Karen Roberts, executive vice president and general counsel of Walmart Stores, Inc., has enjoyed a varied career that has led her to one of the largest and most recognizable retail companies in the world. Recently, the busy GC took a few minutes out of her day, which includes managing more than 150 lawyers in the United States alone, to participate in an ACC Fireside Chat with Docket Editor in Chief Tiffani Alexander. In this Q&A adapted from the chat, Karen shares a little about her path to Walmart, the importance of embracing the opportunities presented by change, and how using technology can help manage those changes (and the legal department), the work the company is doing to promote diversity and inclusion in the profession, and more.
Career and the journey to Walmart
ACC: Did you always aspire to be an attorney, and if not, what was your first career aspiration?
Karen Roberts: I grew up in a very small town, Hope, Arkansas, and in high school had some interest in going to law school. After graduating, I went to college at Harding University in Searcy, Arkansas, and there my interest in going to law school grew. I enrolled after graduation in the University of Arkansas School of Law. So, by the time I started high school, I did think that I wanted to be a lawyer. I didn’t necessarily know that I wanted to be an in-house lawyer. I had of dreams of being a high profile, high-powered appellate lawyer, who would try cases before the Courts of Appeal and the US Supreme Court. Every young student has different notions about what lawyers do, and it wasn’t until I began to work for Walmart that I really understood what an in-house career could offer.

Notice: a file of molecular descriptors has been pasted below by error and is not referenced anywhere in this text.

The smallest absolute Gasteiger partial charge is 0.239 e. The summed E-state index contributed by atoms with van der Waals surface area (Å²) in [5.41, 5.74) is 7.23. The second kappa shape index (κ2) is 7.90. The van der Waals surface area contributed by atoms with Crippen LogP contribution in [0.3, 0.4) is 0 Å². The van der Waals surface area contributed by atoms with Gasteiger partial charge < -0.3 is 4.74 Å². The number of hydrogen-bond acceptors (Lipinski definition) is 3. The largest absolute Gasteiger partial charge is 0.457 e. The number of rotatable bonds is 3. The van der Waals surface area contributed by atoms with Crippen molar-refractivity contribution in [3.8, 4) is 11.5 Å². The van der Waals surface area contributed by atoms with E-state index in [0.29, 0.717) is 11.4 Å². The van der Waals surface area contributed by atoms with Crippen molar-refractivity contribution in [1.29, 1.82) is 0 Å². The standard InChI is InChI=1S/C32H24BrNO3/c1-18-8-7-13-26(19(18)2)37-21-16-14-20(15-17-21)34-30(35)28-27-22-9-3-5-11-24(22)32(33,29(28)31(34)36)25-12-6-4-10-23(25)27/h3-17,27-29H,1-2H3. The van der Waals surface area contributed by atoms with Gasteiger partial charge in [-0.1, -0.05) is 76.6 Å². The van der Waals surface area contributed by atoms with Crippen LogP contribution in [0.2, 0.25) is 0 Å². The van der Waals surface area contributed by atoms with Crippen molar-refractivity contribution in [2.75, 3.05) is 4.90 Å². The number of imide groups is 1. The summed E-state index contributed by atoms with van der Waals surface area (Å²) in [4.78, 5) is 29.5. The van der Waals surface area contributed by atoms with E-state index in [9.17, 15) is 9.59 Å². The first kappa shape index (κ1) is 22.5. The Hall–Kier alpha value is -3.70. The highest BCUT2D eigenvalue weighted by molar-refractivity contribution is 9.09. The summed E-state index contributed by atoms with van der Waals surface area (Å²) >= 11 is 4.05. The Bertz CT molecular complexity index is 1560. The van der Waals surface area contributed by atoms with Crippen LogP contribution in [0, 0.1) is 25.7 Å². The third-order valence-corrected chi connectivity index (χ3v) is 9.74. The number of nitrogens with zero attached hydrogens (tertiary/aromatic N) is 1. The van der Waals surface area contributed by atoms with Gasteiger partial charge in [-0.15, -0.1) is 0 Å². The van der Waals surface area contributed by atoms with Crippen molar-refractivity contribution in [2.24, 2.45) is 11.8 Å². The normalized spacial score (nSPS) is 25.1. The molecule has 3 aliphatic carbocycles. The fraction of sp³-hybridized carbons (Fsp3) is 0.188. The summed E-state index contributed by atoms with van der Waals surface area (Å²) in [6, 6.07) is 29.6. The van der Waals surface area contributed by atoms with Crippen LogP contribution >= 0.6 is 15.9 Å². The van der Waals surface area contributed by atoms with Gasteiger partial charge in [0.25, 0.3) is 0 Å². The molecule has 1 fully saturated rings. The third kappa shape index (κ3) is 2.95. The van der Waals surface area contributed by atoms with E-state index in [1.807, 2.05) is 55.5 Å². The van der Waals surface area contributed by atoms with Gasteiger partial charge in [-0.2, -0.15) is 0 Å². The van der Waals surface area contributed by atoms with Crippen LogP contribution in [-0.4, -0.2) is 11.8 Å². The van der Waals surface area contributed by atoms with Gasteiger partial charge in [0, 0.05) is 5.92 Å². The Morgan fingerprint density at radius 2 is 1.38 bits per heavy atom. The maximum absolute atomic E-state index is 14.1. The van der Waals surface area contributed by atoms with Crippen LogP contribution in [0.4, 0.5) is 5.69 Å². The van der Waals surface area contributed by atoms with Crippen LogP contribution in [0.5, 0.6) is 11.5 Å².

ACC: What sparked your interest in in-house practice, and what led you to Walmart and, ultimately, to the GC position, as head of legal for the retail giant?
Karen: At the time of graduation, I’d done some interviewing with firms. I had also clerked during law school at Tyson Foods, which is located here in Northwest Arkansas, as well as at Walmart. During that clerkship, I began to understand what an in-house career might look like and how interesting it was to hear conversations between the business and the attorneys. There was a job posted here at Walmart. I decided to interview for it, and I actually got it. My first job at Walmart was on the real estate side of the company, in the business; it was not in the legal department. Through that job, I learned a tremendous amount about how the company works, about business, and that led to me ultimately joining the legal department some years later.